Indeed, one of the most powerful revelations to emerge from the global pandemic is the reality that academic leaders can blend power, empathy, humanism and compassion into the decision-making processes that translates to effective and transformational leadership (Friedman, 2020). The examples are all around us. Jacinda Ardern, Prime Minister of New Zealand and Angela Merkel, Chancellor of Germany, are two primary examples. Conversely, perhaps the lighter side of these examples accentuate that rhetoric, money, political standing and influence are seldom as important leadership attributes as sound judgment and common sense – both which they don’t teach you in graduate school or on the job. The US and the UK are two cases in point on this score who managed the pandemic with disastrous results and were both led by male leaders.
The humanistic philosophy and concept of Ubuntu is a proudly South African philosophy based on people’s relation to others, that is, umuntu ngumuntu ngabantu — “I am what I am because of others.” As a result, Ubuntu discourages the view that an individual takes precedence over the community, thus, making the value of identifying with others and responding to their needs as important. Focusing on people’s allegiances, discourages the view that the individual takes precedence over the community. “Ubuntu relates to communities, which, whether poor or thriving, cannot survive on individual efforts” (Makoe & Shandu-Phetla, 2019, p. 132). In modern South Africa, this unique philosophy is expansive, often drawing upon essential moral ideals, working together, empathy and empowering a collective humanity. Nelson Mandela writing in the preface of Richard Stengel’s Mandela’s way: Fifteen lessons of life, love and courage (2009) referred to Ubuntu as an African concept that means “the profound sense that we are human only through the humanity of others; that if we are to accomplish anything in this world, it will in equal measure be due to the work and achievement of others.”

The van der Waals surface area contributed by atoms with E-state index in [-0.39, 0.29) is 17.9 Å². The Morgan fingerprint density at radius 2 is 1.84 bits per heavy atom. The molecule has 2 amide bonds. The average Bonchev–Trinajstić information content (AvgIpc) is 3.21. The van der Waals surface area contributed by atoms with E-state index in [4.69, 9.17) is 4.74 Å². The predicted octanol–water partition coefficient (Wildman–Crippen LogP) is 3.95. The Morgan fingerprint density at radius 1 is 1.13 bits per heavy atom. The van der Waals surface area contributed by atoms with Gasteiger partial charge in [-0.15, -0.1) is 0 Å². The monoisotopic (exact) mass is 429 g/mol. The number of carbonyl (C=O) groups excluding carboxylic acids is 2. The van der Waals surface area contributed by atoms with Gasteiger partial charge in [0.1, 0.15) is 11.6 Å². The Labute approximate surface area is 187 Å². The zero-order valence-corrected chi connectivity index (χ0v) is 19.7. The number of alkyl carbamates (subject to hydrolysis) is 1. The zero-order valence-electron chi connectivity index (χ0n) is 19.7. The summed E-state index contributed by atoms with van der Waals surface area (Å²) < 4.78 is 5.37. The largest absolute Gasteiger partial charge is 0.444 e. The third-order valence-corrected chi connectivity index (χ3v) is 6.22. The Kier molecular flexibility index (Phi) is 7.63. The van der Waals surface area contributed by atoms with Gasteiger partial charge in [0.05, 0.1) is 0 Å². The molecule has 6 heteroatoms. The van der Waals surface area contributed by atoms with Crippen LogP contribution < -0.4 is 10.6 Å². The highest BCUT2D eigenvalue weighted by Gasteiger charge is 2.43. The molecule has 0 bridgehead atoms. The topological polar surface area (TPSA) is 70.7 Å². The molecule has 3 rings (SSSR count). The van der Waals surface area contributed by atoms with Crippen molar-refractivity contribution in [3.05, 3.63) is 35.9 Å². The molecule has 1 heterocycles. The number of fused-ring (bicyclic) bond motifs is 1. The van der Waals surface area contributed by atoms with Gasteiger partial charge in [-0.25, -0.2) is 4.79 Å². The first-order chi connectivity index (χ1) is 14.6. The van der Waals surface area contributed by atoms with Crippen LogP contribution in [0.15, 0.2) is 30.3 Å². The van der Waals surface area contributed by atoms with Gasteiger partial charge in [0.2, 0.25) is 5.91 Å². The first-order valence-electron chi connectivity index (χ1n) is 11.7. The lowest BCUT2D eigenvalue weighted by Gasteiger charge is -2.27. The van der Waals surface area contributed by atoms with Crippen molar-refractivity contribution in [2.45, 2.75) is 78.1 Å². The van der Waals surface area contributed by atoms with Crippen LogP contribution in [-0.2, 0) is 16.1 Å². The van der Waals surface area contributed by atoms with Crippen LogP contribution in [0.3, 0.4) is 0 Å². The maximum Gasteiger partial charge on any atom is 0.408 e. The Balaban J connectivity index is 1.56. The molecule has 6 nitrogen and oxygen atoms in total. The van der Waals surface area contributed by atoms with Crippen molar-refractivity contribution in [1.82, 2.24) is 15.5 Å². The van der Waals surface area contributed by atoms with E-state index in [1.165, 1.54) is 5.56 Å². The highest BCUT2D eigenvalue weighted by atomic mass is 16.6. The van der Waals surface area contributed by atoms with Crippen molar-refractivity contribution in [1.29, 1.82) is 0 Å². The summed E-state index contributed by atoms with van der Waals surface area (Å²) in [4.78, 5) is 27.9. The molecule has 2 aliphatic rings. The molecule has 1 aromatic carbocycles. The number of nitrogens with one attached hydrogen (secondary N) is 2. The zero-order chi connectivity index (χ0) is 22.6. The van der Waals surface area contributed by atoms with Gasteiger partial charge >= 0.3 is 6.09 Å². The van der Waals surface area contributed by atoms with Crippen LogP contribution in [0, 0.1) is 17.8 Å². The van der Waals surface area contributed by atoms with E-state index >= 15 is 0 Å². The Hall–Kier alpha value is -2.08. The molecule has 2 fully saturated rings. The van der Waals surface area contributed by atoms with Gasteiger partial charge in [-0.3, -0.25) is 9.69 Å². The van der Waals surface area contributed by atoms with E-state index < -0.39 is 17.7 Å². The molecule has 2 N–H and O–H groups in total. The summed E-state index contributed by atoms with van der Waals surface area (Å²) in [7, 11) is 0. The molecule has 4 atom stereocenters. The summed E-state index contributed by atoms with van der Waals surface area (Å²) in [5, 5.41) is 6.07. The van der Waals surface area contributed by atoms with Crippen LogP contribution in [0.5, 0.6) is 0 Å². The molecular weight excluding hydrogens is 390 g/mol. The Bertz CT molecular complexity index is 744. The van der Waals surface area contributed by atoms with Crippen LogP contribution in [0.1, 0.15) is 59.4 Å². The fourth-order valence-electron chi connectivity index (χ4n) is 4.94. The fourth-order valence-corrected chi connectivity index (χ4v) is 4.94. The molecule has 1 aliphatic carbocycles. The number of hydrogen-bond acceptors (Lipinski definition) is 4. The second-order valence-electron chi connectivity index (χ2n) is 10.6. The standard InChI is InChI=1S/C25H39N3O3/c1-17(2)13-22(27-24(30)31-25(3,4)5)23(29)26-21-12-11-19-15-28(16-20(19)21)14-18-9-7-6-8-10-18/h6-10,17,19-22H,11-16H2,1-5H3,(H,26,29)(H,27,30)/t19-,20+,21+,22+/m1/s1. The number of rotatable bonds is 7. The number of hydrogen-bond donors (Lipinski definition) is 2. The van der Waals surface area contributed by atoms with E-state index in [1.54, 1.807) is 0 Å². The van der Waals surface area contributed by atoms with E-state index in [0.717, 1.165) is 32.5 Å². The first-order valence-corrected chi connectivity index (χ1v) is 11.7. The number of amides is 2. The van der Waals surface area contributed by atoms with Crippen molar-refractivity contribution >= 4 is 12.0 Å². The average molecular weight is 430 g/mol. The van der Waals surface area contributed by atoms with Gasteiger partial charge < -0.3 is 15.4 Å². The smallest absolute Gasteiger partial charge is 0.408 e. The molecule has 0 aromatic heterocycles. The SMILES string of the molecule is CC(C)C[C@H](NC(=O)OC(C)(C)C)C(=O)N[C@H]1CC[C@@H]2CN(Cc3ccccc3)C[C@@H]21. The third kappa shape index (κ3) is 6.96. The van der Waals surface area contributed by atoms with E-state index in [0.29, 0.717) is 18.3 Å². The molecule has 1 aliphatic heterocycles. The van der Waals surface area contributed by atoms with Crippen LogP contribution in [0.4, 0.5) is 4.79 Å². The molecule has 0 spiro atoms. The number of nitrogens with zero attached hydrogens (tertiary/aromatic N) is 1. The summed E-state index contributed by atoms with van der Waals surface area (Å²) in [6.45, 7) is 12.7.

Inevitably, the mix of interpretations makes a universal definition problematic — or does it? At the heart of Ubuntu is the restoration of dignity and humanism in the modern era — the coming together of a pre- and post-colonial heritage and history that defined the African experience, spirit and moral foundations. More precisely, this heritage combined with Mandela’s words above, reflect the idea that ‘we are in this together’ long before it became a popular sound bite for the current pandemic. We must now move beyond the rhetoric and translate how this pan-African view of Ubuntu can become the centre of African education going forward.
Ubuntu is linked with the notion of education as a common good which reflects social and cultural practices that engender participation, cooperation and reciprocity. Therefore, the context of coming and working together for the common good is essential to paving the future for education. The new Ubuntu for education first and foremost must become apolitical. Political appointments to lead institutions must be abolished. University leaders must be trained, certified and experienced leaders, not part-time political administrators. Innovative public schools and universities need seasoned and experienced leaders of complex organisations. Indeed, politics cannot and should not be eliminated altogether but must be in the roles that support education in the best ways — policy making, funding allocation and accountability, quality, and employment generation.